Red Wine Barrel Fermentation
For most of us, the mention of “barrel fermentation” immediately conjures up images of Chardonnay bubbling away in row upon row of French barriques, soaking up oak, impatiently waiting for the malolactic to kick in. But for an increasing number of high-end producers, some of those barrels are full of red grapes, a way of ensuring that fruit and wood intertwine from cradle to grave. And no, they’re not using long-handled tweezers to get the grapes in and out.
There isn’t a lot of science on record to tell us exactly what does and does not get accomplished by this technique, but there are plenty of winemaker testimonials about the benefits of early oak-fruit integration for mouthfeel, color stability and aromatics. Like the fans of concrete fermentors—last month’s topic in this space—advocates of red wine barrel fermentation say their vessels of choice do things stainless tanks can’t. The concrete crowd argues that their wines get some air without any influence from oak; the barrel boosters say their wines get oak, and then some more oak.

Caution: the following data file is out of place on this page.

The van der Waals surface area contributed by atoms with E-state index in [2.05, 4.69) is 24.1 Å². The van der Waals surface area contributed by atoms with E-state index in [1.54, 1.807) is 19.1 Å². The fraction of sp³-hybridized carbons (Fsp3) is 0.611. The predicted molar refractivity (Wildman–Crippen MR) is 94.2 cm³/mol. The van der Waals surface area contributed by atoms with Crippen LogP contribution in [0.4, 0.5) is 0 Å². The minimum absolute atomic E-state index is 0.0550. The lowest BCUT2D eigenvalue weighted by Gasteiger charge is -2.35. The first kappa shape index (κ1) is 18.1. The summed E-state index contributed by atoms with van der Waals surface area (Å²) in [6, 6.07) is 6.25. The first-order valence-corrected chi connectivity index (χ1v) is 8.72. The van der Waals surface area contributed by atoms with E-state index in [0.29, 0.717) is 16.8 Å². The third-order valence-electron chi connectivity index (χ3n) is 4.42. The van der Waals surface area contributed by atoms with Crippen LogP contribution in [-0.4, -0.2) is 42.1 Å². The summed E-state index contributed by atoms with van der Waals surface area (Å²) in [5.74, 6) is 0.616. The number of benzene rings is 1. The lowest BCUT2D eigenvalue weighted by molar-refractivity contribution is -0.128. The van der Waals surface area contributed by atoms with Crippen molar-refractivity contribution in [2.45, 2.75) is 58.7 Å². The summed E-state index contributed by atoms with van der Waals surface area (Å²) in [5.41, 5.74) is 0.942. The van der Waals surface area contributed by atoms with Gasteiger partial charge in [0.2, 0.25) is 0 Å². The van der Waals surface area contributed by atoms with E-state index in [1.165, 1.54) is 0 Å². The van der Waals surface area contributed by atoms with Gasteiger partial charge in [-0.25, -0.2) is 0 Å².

Suddenly, all that gleaming stainless seems so...yesterday.
The old is new all over again
Like everything else in wine, barrel fermentation—or something very much like it—has been done before. Go back 40 years—I know many of you weren’t born then, but trust me—and nearly all the world’s wine was fermented in either wood or concrete. Indeed a few relics of that era (redwood and otherwise) are still around, mainly as tourist attractions. The rise of stainless was also the rise of sanitation and temperature control, both very good things. But the winemaking sensibility moves on restlessly, relentlessly.